If you’ve never baked with miso before, prepare to have your life changed. Every self-respecting West Coast foodie is familiar with Nobu Malibu’s miso-baked cod and this recipe makes for a delicious dupe.
This recipe comes from Dr. Gary Deng’s The Wellness Principles: Cooking for a Healthy Life. The recipe is easy to make, but may require a bit of ingredient shopping so be sure to prepare in advance. Don’t worry — once you have miso and rice vinegar on hand, they won’t go to waste. You’ll find yourself adding them to dressings and sauces of all kinds. Give this one a try next.
Miso—fermented soybean paste—is a nutritious vegan seasoning. During fermentation, the enzymes break down the proteins and carbohydrates in soybeans and produce umami-tasting byproducts. Miso can replace sauce or seasoning made of meat stock or dairy products (butter or cheese) without losing the flavor-enhancing effect. Shio koji is a fermented rice paste containing a different set of umami-producing compounds and a little bit of alcohol, which brings out even more flavor from the fish. Any mild-flavored white fish, such as cod, sea bass, haddock, or snapper, would work well for this dish.
Preparation time: 5 minutes, plus overnight marinating time
Cooking time: 20 minutes
For gluten-free, use dashi
+ 2 tablespoons white miso
+ 1 tablespoon shio koji (fermented rice paste) or 1 more tablespoon miso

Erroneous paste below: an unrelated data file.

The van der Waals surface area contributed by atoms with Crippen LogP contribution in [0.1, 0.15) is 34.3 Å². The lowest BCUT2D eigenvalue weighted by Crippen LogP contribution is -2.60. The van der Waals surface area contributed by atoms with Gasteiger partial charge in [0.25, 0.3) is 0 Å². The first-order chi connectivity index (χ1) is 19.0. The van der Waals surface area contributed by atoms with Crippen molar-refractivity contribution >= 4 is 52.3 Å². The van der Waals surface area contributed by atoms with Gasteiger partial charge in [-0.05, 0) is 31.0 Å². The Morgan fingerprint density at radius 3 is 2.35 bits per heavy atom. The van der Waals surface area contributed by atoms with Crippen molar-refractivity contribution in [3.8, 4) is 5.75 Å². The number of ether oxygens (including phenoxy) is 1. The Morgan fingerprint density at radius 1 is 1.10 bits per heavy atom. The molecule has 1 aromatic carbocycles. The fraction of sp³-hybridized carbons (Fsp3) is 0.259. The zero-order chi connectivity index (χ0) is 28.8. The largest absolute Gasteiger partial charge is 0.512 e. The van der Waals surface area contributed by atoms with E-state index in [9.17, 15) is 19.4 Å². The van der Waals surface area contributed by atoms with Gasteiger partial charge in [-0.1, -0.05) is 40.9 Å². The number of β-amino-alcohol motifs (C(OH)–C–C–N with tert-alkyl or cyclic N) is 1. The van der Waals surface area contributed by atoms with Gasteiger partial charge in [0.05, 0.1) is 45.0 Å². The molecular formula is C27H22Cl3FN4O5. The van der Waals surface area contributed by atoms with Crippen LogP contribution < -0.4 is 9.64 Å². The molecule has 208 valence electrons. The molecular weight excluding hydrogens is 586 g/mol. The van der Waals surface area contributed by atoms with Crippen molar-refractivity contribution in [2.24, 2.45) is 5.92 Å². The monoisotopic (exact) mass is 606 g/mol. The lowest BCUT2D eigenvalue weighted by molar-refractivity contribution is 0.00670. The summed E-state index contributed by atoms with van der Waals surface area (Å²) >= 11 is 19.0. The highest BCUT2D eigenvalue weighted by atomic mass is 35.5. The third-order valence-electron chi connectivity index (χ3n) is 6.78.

+ 1 tablespoon mild-flavored vegetable oil
+ 1 tablespoon sugar
+ 3 tablespoons rice wine
+ ½ tablespoon rice vinegar
+ 4 skinless white fish fillets (such as cod, haddock, snapper or sea bass), about 6 oz/175 g each and 1 inch/2.5 cm thick
+ 2 tablespoons finely chopped scallions (spring onions)
+ Mushroom sauce (shop-bought) or dashi (optional)
1. In a glass or ceramic baking dish large enough to hold the fish in one layer, combine the miso, shio koji, oil, sugar, wine, and vinegar. Mix to form a smooth paste.
2. Dry the fish with paper towels. Add the fillets to the marinade in the baking dish and turn to coat them. Cover and refrigerate for at least 8 or up to 16 hours, depending on your schedule.
3. When you’re ready to cook, preheat the oven to 350°F (180°C/Gas Mark 4).
4. Use a spoon to gently scrape off most of the marinade from the fish, leaving just a very thin layer. Discard the marinade and wipe the baking dish clean, then return the fish to the dish.
5. Bake the fish until it starts to flake, about 20 minutes, depending on thickness.
6. Increase the oven temperature to 450°F (230°C/Gas Mark 8) and roast until the fish develops a golden crust, about 5 minutes. (You could also broil/grill the fish at this point.)
7. Sprinkle with the scallions (spring onions) and drizzle with mushroom sauce or dashi, if using.
This dish pairs well with a grain dish and vegetable or salad dishes for a complete meal.
Want more recipes from the cookbook? Try Dr. Gary’s Peruvian-Stuffed Peppers next.